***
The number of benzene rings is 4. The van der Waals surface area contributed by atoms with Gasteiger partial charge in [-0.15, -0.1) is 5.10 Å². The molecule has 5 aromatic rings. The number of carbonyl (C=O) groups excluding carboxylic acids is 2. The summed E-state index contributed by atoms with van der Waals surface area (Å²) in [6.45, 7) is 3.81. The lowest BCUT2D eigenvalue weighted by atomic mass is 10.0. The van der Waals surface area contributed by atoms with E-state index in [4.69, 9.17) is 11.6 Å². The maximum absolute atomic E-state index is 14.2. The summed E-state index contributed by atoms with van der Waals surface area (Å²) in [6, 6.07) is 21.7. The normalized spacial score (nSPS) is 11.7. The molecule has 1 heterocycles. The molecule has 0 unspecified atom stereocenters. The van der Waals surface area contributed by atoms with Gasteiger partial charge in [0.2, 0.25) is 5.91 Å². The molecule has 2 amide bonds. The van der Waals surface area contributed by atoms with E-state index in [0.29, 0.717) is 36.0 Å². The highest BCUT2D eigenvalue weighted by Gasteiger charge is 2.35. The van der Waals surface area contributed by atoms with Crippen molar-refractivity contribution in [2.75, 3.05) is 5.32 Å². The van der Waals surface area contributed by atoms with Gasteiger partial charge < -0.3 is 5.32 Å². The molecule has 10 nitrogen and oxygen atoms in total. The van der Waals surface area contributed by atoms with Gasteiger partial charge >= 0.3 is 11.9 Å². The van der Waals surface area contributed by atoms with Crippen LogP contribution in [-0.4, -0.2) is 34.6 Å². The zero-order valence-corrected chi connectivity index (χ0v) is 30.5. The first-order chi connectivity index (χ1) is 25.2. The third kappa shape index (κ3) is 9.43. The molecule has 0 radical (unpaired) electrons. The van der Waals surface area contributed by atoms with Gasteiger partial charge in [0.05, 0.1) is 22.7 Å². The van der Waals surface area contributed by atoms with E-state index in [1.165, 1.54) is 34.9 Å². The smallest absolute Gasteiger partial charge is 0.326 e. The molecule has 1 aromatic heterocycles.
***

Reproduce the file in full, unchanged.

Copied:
The number of benzene rings is 4. The van der Waals surface area contributed by atoms with Gasteiger partial charge in [-0.15, -0.1) is 5.10 Å². The molecule has 5 aromatic rings. The number of carbonyl (C=O) groups excluding carboxylic acids is 2. The summed E-state index contributed by atoms with van der Waals surface area (Å²) in [6.45, 7) is 3.81. The lowest BCUT2D eigenvalue weighted by atomic mass is 10.0. The van der Waals surface area contributed by atoms with E-state index in [4.69, 9.17) is 11.6 Å². The maximum absolute atomic E-state index is 14.2. The summed E-state index contributed by atoms with van der Waals surface area (Å²) in [6, 6.07) is 21.7. The normalized spacial score (nSPS) is 11.7. The molecule has 1 heterocycles. The molecule has 0 unspecified atom stereocenters. The van der Waals surface area contributed by atoms with Gasteiger partial charge in [0.2, 0.25) is 5.91 Å². The molecule has 2 amide bonds. The van der Waals surface area contributed by atoms with E-state index in [0.29, 0.717) is 36.0 Å². The highest BCUT2D eigenvalue weighted by Gasteiger charge is 2.35. The van der Waals surface area contributed by atoms with Crippen molar-refractivity contribution in [2.75, 3.05) is 5.32 Å². The van der Waals surface area contributed by atoms with Gasteiger partial charge < -0.3 is 5.32 Å². The molecule has 10 nitrogen and oxygen atoms in total. The van der Waals surface area contributed by atoms with Gasteiger partial charge >= 0.3 is 11.9 Å². The van der Waals surface area contributed by atoms with Crippen LogP contribution in [-0.4, -0.2) is 34.6 Å². The zero-order valence-corrected chi connectivity index (χ0v) is 30.5. The first-order chi connectivity index (χ1) is 25.2. The third kappa shape index (κ3) is 9.43. The molecule has 0 radical (unpaired) electrons. The van der Waals surface area contributed by atoms with Gasteiger partial charge in [0.05, 0.1) is 22.7 Å². The van der Waals surface area contributed by atoms with E-state index in [1.165, 1.54) is 34.9 Å². The smallest absolute Gasteiger partial charge is 0.326 e. The molecule has 1 aromatic heterocycles.